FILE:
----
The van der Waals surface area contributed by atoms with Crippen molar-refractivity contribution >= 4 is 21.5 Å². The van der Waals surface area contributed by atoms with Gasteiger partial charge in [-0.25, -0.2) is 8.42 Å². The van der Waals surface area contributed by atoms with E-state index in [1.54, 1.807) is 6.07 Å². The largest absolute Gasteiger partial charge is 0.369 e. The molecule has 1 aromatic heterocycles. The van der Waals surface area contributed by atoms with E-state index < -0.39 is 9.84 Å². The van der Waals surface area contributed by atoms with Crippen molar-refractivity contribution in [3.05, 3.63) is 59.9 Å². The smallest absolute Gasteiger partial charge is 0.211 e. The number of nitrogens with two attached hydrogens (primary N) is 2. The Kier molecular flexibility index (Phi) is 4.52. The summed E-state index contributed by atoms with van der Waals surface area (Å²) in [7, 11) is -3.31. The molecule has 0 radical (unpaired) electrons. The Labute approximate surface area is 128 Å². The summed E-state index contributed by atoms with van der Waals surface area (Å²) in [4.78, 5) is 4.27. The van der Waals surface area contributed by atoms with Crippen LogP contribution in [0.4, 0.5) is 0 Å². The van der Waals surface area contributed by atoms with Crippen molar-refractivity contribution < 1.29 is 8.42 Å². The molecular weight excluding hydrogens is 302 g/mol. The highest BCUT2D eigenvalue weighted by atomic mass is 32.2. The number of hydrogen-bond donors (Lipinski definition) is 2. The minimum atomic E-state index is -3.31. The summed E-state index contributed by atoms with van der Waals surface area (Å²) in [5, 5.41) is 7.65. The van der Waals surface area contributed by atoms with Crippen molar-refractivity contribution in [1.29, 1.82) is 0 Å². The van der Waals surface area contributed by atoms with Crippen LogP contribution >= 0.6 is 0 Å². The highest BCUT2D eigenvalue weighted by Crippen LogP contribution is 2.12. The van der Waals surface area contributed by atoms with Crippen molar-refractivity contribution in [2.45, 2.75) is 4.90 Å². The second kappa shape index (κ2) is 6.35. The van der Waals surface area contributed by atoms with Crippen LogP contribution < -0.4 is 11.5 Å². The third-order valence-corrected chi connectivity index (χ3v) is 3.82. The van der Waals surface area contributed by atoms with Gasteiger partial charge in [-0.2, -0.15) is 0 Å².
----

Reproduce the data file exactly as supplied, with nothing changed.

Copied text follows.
The van der Waals surface area contributed by atoms with Crippen molar-refractivity contribution >= 4 is 21.5 Å². The van der Waals surface area contributed by atoms with Gasteiger partial charge in [-0.25, -0.2) is 8.42 Å². The van der Waals surface area contributed by atoms with E-state index in [1.54, 1.807) is 6.07 Å². The largest absolute Gasteiger partial charge is 0.369 e. The molecule has 1 aromatic heterocycles. The van der Waals surface area contributed by atoms with E-state index < -0.39 is 9.84 Å². The van der Waals surface area contributed by atoms with Crippen molar-refractivity contribution in [3.05, 3.63) is 59.9 Å². The smallest absolute Gasteiger partial charge is 0.211 e. The number of nitrogens with two attached hydrogens (primary N) is 2. The Kier molecular flexibility index (Phi) is 4.52. The summed E-state index contributed by atoms with van der Waals surface area (Å²) in [7, 11) is -3.31. The molecule has 0 radical (unpaired) electrons. The Labute approximate surface area is 128 Å². The summed E-state index contributed by atoms with van der Waals surface area (Å²) in [4.78, 5) is 4.27. The van der Waals surface area contributed by atoms with Crippen LogP contribution in [0.4, 0.5) is 0 Å². The van der Waals surface area contributed by atoms with Crippen molar-refractivity contribution < 1.29 is 8.42 Å². The molecular weight excluding hydrogens is 302 g/mol. The highest BCUT2D eigenvalue weighted by atomic mass is 32.2. The number of hydrogen-bond donors (Lipinski definition) is 2. The minimum atomic E-state index is -3.31. The summed E-state index contributed by atoms with van der Waals surface area (Å²) in [5, 5.41) is 7.65. The van der Waals surface area contributed by atoms with Crippen molar-refractivity contribution in [1.29, 1.82) is 0 Å². The van der Waals surface area contributed by atoms with Crippen LogP contribution >= 0.6 is 0 Å². The highest BCUT2D eigenvalue weighted by Crippen LogP contribution is 2.12. The van der Waals surface area contributed by atoms with Crippen molar-refractivity contribution in [2.45, 2.75) is 4.90 Å². The second kappa shape index (κ2) is 6.35. The van der Waals surface area contributed by atoms with Crippen LogP contribution < -0.4 is 11.5 Å². The third-order valence-corrected chi connectivity index (χ3v) is 3.82. The van der Waals surface area contributed by atoms with Gasteiger partial charge in [-0.2, -0.15) is 0 Å².